‘Max’ fuels local film tourism


By Karen Holbrook - [email protected]



“Max” star Thomas Haden Church enjoys Heaven Scent’s offerings at the Elkin Municipal Airport last year during filming. The film is now in theaters.


Wendy Byerly Wood | The News

“Max” star Josh Wiggins, center, poses with Heaven Scent staff, from left, Doug McBride, Tess Smith, Daniel Heiner, Jeff Taylor and Dare Brinson last year during a lunch break from filming at the Mitchell and Yadkin rivers. The film is now in theaters.


Photo courtesy of Doug McBride

Owen Harn, left, and Luke Kleintank, both starring in “Max,” talk during lunch break from filming last year. The film is now in theaters.


Wendy Byerly Wood | The News

A recently released movie detailing the story of a dog that helped U.S. Marines in Afghanistan and then returns to the U.S. has ties to the Elkin area.

Filmed last year along N.C. 268, “Max” tells the story of a dog helping Marines in Afghanistan. According to a recent press release, film-goers who look closely may notice the backdrop for Max’s new mission in the U.S. is North Carolina.

North Carolina has been a prominent setting for recent films, including the DuPont State Forest, a short distance off U.S. 64 near Brevard, that is prominently featured in the film.

“It’s so beautiful. All the different types of areas, the forest, the waterfalls, all the little cities around,” said hiker Kevin Toshner of Greensboro. “It’s got everything you need for a movie.”

According to the press release, Hollywood plots also have made the forest frightening. DuPont was the site of Katniss Everdeen’s first foray into “The Hunger Games,” which led many to discover the scenery for themselves. “Many times, when these locations are shown, it’s like a commercial for North Carolina and our beautiful sites,” said Guy Gaster, director of the North Carolina Film Office. “You can certainly see a correlation between visitor attendance figures after productions are shown, like we saw with the forest after ‘The Hunger Games’ and Chimney Rock after ‘Last of the Mohicans’ came out.”

There’s a lot of responsibility making the real world look as good as the digitized Hollywood version, the press release states. It’s a mission accomplished with the help of the state forest service, and the roadside environmental teams of the North Carolina Department of Transportation.

“We know visitors come to the mountains expecting them to look as pristine as they’ve seen portrayed, and have the area be as nice as their friends and relatives who vacationed here told them it was,” said Richard Queen, NCDOT division roadside environmental engineer. “We want to exceed their expectations, from beautiful landscaping to litter-free roadsides.”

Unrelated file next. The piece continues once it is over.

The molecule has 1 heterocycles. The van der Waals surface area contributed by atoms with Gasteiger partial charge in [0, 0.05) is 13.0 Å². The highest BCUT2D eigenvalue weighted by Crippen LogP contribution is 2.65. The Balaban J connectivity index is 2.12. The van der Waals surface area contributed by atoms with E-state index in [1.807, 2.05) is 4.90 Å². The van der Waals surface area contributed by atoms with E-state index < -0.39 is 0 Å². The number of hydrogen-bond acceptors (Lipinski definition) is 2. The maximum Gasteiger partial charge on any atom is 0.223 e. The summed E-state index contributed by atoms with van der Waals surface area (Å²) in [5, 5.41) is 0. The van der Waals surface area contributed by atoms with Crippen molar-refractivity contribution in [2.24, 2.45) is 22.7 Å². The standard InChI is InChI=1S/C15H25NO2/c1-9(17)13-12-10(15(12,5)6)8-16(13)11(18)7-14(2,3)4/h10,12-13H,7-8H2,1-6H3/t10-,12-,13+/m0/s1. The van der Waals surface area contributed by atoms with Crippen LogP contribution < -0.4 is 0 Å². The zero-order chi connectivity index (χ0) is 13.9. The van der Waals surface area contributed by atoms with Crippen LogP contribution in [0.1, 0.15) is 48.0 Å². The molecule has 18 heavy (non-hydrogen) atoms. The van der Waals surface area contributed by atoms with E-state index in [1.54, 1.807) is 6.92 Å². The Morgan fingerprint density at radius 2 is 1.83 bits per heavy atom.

Roadside environmental crews from NCDOT’s 14 statewide divisions cultivate award winning wildflower beds, maintain everything growing along the roadways, and protect waterways and animal habitats. Their work plays an important part in making a good first impression to visitors, as well as filmmakers who drive from shoot locations to their hotels and area restaurants.

The North Carolina visitor’s website www.visitnc.com, lists tours of locations where well-known films such as “The Longest Ride” were inspired and filmed. Among those attractions are Surry County’s Mitchell River House and numerous farmlands used in the films.

“Preserving the natural beauty of North Carolina is so very important,” said Division Roadside Environmental Engineer Jason Joyce, whose crew takes care of N.C. 268 near Elkin. A railroad trestle there at the junction of the Yadkin and Mitchell rivers also is seen in “Max.”

“You can’t find scenery like this just anywhere. We’re glad it attracts Hollywood and tourists,” added Joyce, “but it’s also a big reason a lot of folks want to live here. We’re proud to care for it.”

Films such as “Dirty Dancing,” shot on location in Lake Lure, to “Dawson’s Creek,” a television show filmed in Wilmington, productions continue to fuel film tourism. The North Carolina Division of Tourism’s website features links for road trips to scenes used in TV and movies, including the new film “Max,” “Nights in Rodanthe” and “Under the Dome.”

Karen Holbrook may be reached at 336-258-4059 or on Twitter @KarenHolbrook00.

“Max” star Thomas Haden Church enjoys Heaven Scent’s offerings at the Elkin Municipal Airport last year during filming. The film is now in theaters.
http://elkintribune.com/wp-content/uploads/2015/07/web1_IMG_6767.jpg“Max” star Thomas Haden Church enjoys Heaven Scent’s offerings at the Elkin Municipal Airport last year during filming. The film is now in theaters. Wendy Byerly Wood | The News

“Max” star Josh Wiggins, center, poses with Heaven Scent staff, from left, Doug McBride, Tess Smith, Daniel Heiner, Jeff Taylor and Dare Brinson last year during a lunch break from filming at the Mitchell and Yadkin rivers. The film is now in theaters.
http://elkintribune.com/wp-content/uploads/2015/07/web1_20140630_153111.jpg“Max” star Josh Wiggins, center, poses with Heaven Scent staff, from left, Doug McBride, Tess Smith, Daniel Heiner, Jeff Taylor and Dare Brinson last year during a lunch break from filming at the Mitchell and Yadkin rivers. The film is now in theaters. Photo courtesy of Doug McBride

Owen Harn, left, and Luke Kleintank, both starring in “Max,” talk during lunch break from filming last year. The film is now in theaters.
http://elkintribune.com/wp-content/uploads/2015/07/web1_DSC_0628.jpgOwen Harn, left, and Luke Kleintank, both starring in “Max,” talk during lunch break from filming last year. The film is now in theaters. Wendy Byerly Wood | The News

By Karen Holbrook

[email protected]

Elkin Tribune
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